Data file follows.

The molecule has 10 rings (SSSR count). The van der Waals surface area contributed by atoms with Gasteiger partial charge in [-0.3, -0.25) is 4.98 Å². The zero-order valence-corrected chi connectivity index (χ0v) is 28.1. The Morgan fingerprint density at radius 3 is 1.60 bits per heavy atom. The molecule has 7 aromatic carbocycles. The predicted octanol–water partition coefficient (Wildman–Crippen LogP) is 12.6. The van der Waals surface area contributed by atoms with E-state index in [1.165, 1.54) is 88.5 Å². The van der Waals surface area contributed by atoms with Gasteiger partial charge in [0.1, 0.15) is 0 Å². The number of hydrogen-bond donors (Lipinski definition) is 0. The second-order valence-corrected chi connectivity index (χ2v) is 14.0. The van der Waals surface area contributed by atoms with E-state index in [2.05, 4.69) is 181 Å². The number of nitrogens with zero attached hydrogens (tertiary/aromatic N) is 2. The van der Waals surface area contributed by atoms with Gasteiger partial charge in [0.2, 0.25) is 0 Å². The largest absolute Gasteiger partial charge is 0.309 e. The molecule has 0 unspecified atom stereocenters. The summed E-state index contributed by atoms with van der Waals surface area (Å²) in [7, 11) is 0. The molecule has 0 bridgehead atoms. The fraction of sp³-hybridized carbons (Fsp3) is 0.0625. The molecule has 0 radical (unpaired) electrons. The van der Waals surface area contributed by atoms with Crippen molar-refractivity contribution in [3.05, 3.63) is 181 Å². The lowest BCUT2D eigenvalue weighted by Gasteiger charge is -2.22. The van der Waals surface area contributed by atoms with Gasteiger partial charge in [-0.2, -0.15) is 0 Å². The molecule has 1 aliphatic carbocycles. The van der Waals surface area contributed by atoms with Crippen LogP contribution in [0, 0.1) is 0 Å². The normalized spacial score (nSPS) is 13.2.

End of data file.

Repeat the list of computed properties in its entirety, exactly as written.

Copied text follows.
The molecule has 10 rings (SSSR count). The van der Waals surface area contributed by atoms with Gasteiger partial charge in [-0.3, -0.25) is 4.98 Å². The zero-order valence-corrected chi connectivity index (χ0v) is 28.1. The Morgan fingerprint density at radius 3 is 1.60 bits per heavy atom. The molecule has 7 aromatic carbocycles. The predicted octanol–water partition coefficient (Wildman–Crippen LogP) is 12.6. The van der Waals surface area contributed by atoms with E-state index in [1.165, 1.54) is 88.5 Å². The van der Waals surface area contributed by atoms with Gasteiger partial charge in [0.1, 0.15) is 0 Å². The number of hydrogen-bond donors (Lipinski definition) is 0. The second-order valence-corrected chi connectivity index (χ2v) is 14.0. The van der Waals surface area contributed by atoms with E-state index in [2.05, 4.69) is 181 Å². The number of nitrogens with zero attached hydrogens (tertiary/aromatic N) is 2. The van der Waals surface area contributed by atoms with Gasteiger partial charge in [0.2, 0.25) is 0 Å². The largest absolute Gasteiger partial charge is 0.309 e. The molecule has 0 unspecified atom stereocenters. The summed E-state index contributed by atoms with van der Waals surface area (Å²) in [7, 11) is 0. The molecule has 0 bridgehead atoms. The fraction of sp³-hybridized carbons (Fsp3) is 0.0625. The molecule has 0 radical (unpaired) electrons. The van der Waals surface area contributed by atoms with Crippen molar-refractivity contribution in [3.05, 3.63) is 181 Å². The lowest BCUT2D eigenvalue weighted by Gasteiger charge is -2.22. The van der Waals surface area contributed by atoms with Gasteiger partial charge in [-0.2, -0.15) is 0 Å². The molecule has 1 aliphatic carbocycles. The van der Waals surface area contributed by atoms with Crippen LogP contribution in [0, 0.1) is 0 Å². The normalized spacial score (nSPS) is 13.2.